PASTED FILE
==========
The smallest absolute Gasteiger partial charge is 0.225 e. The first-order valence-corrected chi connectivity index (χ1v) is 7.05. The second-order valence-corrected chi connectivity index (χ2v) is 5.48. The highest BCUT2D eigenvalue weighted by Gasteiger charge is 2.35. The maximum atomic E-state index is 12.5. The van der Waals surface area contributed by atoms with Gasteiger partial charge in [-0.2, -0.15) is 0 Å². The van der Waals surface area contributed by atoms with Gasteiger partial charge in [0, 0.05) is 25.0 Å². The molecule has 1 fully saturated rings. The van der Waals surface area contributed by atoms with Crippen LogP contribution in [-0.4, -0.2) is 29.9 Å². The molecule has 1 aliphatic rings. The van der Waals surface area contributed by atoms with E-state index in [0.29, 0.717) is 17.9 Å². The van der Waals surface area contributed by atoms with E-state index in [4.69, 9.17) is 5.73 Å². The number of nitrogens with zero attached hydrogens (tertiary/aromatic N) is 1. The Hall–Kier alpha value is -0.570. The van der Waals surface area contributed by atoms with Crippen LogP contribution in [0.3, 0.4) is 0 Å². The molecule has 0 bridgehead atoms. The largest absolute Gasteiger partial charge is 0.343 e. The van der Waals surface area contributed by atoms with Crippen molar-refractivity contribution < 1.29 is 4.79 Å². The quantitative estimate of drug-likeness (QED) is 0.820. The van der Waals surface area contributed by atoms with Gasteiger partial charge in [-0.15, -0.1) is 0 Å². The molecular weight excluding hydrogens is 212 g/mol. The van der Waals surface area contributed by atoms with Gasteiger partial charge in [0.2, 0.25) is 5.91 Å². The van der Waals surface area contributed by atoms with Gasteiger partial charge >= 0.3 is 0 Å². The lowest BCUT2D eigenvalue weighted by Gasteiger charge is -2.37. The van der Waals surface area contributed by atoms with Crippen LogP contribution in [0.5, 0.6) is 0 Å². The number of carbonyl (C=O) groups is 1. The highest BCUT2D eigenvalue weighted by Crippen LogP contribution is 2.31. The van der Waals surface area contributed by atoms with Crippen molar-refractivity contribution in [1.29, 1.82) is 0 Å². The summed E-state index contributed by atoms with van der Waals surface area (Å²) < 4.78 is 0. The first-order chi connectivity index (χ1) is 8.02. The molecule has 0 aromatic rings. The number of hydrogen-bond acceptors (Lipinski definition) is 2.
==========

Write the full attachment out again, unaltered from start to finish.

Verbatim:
The smallest absolute Gasteiger partial charge is 0.225 e. The first-order valence-corrected chi connectivity index (χ1v) is 7.05. The second-order valence-corrected chi connectivity index (χ2v) is 5.48. The highest BCUT2D eigenvalue weighted by Gasteiger charge is 2.35. The maximum atomic E-state index is 12.5. The van der Waals surface area contributed by atoms with Gasteiger partial charge in [-0.2, -0.15) is 0 Å². The van der Waals surface area contributed by atoms with Gasteiger partial charge in [0, 0.05) is 25.0 Å². The molecule has 1 fully saturated rings. The van der Waals surface area contributed by atoms with Crippen LogP contribution in [-0.4, -0.2) is 29.9 Å². The molecule has 1 aliphatic rings. The van der Waals surface area contributed by atoms with E-state index in [0.29, 0.717) is 17.9 Å². The van der Waals surface area contributed by atoms with E-state index in [4.69, 9.17) is 5.73 Å². The number of nitrogens with zero attached hydrogens (tertiary/aromatic N) is 1. The Hall–Kier alpha value is -0.570. The van der Waals surface area contributed by atoms with Crippen LogP contribution in [0.3, 0.4) is 0 Å². The molecule has 0 bridgehead atoms. The largest absolute Gasteiger partial charge is 0.343 e. The van der Waals surface area contributed by atoms with Crippen molar-refractivity contribution < 1.29 is 4.79 Å². The quantitative estimate of drug-likeness (QED) is 0.820. The van der Waals surface area contributed by atoms with Gasteiger partial charge in [-0.15, -0.1) is 0 Å². The molecular weight excluding hydrogens is 212 g/mol. The van der Waals surface area contributed by atoms with Gasteiger partial charge in [0.2, 0.25) is 5.91 Å². The van der Waals surface area contributed by atoms with Gasteiger partial charge >= 0.3 is 0 Å². The lowest BCUT2D eigenvalue weighted by Gasteiger charge is -2.37. The van der Waals surface area contributed by atoms with Crippen LogP contribution in [0.5, 0.6) is 0 Å². The number of carbonyl (C=O) groups is 1. The highest BCUT2D eigenvalue weighted by Crippen LogP contribution is 2.31. The van der Waals surface area contributed by atoms with Crippen molar-refractivity contribution in [1.29, 1.82) is 0 Å². The summed E-state index contributed by atoms with van der Waals surface area (Å²) < 4.78 is 0. The first-order chi connectivity index (χ1) is 8.02. The molecule has 0 aromatic rings. The number of hydrogen-bond acceptors (Lipinski definition) is 2.